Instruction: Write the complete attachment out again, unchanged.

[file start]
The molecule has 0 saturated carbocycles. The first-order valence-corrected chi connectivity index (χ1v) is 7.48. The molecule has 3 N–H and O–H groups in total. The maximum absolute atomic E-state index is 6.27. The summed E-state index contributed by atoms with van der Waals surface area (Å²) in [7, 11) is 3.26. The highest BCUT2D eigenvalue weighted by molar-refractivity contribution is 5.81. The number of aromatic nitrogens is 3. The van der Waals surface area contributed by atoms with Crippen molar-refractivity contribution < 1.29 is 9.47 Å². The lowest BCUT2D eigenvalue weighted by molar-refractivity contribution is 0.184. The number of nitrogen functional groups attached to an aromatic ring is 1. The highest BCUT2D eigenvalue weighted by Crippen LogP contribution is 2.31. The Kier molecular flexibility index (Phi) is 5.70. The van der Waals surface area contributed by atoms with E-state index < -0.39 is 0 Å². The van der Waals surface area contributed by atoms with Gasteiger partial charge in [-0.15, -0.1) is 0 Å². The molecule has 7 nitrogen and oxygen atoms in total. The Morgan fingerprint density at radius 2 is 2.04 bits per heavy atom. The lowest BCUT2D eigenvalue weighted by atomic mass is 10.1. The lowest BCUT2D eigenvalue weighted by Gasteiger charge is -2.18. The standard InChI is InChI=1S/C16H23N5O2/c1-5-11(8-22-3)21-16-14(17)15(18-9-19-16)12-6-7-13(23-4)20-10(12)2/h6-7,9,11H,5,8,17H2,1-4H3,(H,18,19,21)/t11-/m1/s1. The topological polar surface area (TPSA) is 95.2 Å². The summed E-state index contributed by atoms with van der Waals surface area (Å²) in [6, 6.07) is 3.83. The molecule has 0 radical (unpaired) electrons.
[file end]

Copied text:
The molecule has 0 saturated carbocycles. The first-order valence-corrected chi connectivity index (χ1v) is 7.48. The molecule has 3 N–H and O–H groups in total. The maximum absolute atomic E-state index is 6.27. The summed E-state index contributed by atoms with van der Waals surface area (Å²) in [7, 11) is 3.26. The highest BCUT2D eigenvalue weighted by molar-refractivity contribution is 5.81. The number of aromatic nitrogens is 3. The van der Waals surface area contributed by atoms with Crippen molar-refractivity contribution < 1.29 is 9.47 Å². The lowest BCUT2D eigenvalue weighted by molar-refractivity contribution is 0.184. The number of nitrogen functional groups attached to an aromatic ring is 1. The highest BCUT2D eigenvalue weighted by Crippen LogP contribution is 2.31. The Kier molecular flexibility index (Phi) is 5.70. The van der Waals surface area contributed by atoms with E-state index < -0.39 is 0 Å². The van der Waals surface area contributed by atoms with Gasteiger partial charge in [-0.15, -0.1) is 0 Å². The molecule has 7 nitrogen and oxygen atoms in total. The Morgan fingerprint density at radius 2 is 2.04 bits per heavy atom. The lowest BCUT2D eigenvalue weighted by atomic mass is 10.1. The lowest BCUT2D eigenvalue weighted by Gasteiger charge is -2.18. The standard InChI is InChI=1S/C16H23N5O2/c1-5-11(8-22-3)21-16-14(17)15(18-9-19-16)12-6-7-13(23-4)20-10(12)2/h6-7,9,11H,5,8,17H2,1-4H3,(H,18,19,21)/t11-/m1/s1. The topological polar surface area (TPSA) is 95.2 Å². The summed E-state index contributed by atoms with van der Waals surface area (Å²) in [6, 6.07) is 3.83. The molecule has 0 radical (unpaired) electrons.